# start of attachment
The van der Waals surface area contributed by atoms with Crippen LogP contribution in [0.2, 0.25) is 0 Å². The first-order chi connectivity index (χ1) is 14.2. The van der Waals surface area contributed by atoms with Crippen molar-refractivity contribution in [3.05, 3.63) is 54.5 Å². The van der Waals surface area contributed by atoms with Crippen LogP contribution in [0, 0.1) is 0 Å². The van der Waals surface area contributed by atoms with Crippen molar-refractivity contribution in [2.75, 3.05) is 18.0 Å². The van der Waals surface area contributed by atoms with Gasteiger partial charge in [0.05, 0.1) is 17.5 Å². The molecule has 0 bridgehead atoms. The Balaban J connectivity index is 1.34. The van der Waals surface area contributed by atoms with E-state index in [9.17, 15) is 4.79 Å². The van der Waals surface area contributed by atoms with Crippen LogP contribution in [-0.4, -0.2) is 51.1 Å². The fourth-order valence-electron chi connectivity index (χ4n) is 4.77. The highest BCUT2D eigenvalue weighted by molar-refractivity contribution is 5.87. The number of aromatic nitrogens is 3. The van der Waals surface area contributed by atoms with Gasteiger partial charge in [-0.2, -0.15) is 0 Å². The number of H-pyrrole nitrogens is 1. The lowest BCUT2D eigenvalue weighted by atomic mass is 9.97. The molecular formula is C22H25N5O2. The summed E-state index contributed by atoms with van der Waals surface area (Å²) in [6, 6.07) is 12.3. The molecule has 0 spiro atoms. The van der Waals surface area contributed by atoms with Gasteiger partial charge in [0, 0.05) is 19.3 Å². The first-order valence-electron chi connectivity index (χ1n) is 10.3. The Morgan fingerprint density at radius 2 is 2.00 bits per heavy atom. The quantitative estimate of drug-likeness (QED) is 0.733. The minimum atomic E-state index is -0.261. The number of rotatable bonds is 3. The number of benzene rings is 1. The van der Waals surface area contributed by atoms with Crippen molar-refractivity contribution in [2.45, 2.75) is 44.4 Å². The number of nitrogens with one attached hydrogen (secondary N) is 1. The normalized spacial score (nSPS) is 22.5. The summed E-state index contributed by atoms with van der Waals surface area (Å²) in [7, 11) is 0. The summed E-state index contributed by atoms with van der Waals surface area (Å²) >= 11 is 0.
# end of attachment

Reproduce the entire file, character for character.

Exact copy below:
The van der Waals surface area contributed by atoms with Crippen LogP contribution in [0.2, 0.25) is 0 Å². The first-order chi connectivity index (χ1) is 14.2. The van der Waals surface area contributed by atoms with Crippen molar-refractivity contribution in [3.05, 3.63) is 54.5 Å². The van der Waals surface area contributed by atoms with Crippen LogP contribution in [0, 0.1) is 0 Å². The van der Waals surface area contributed by atoms with Crippen molar-refractivity contribution in [2.75, 3.05) is 18.0 Å². The van der Waals surface area contributed by atoms with Gasteiger partial charge in [0.05, 0.1) is 17.5 Å². The molecule has 0 bridgehead atoms. The Balaban J connectivity index is 1.34. The van der Waals surface area contributed by atoms with E-state index in [9.17, 15) is 4.79 Å². The van der Waals surface area contributed by atoms with Crippen LogP contribution in [-0.4, -0.2) is 51.1 Å². The fourth-order valence-electron chi connectivity index (χ4n) is 4.77. The highest BCUT2D eigenvalue weighted by molar-refractivity contribution is 5.87. The number of aromatic nitrogens is 3. The van der Waals surface area contributed by atoms with Gasteiger partial charge in [-0.2, -0.15) is 0 Å². The number of H-pyrrole nitrogens is 1. The lowest BCUT2D eigenvalue weighted by atomic mass is 9.97. The molecular formula is C22H25N5O2. The summed E-state index contributed by atoms with van der Waals surface area (Å²) in [6, 6.07) is 12.3. The molecule has 0 spiro atoms. The van der Waals surface area contributed by atoms with Gasteiger partial charge in [0, 0.05) is 19.3 Å². The first-order valence-electron chi connectivity index (χ1n) is 10.3. The Morgan fingerprint density at radius 2 is 2.00 bits per heavy atom. The quantitative estimate of drug-likeness (QED) is 0.733. The minimum atomic E-state index is -0.261. The number of rotatable bonds is 3. The number of benzene rings is 1. The van der Waals surface area contributed by atoms with Crippen molar-refractivity contribution in [2.45, 2.75) is 44.4 Å². The number of nitrogens with one attached hydrogen (secondary N) is 1. The normalized spacial score (nSPS) is 22.5. The summed E-state index contributed by atoms with van der Waals surface area (Å²) in [7, 11) is 0. The summed E-state index contributed by atoms with van der Waals surface area (Å²) >= 11 is 0.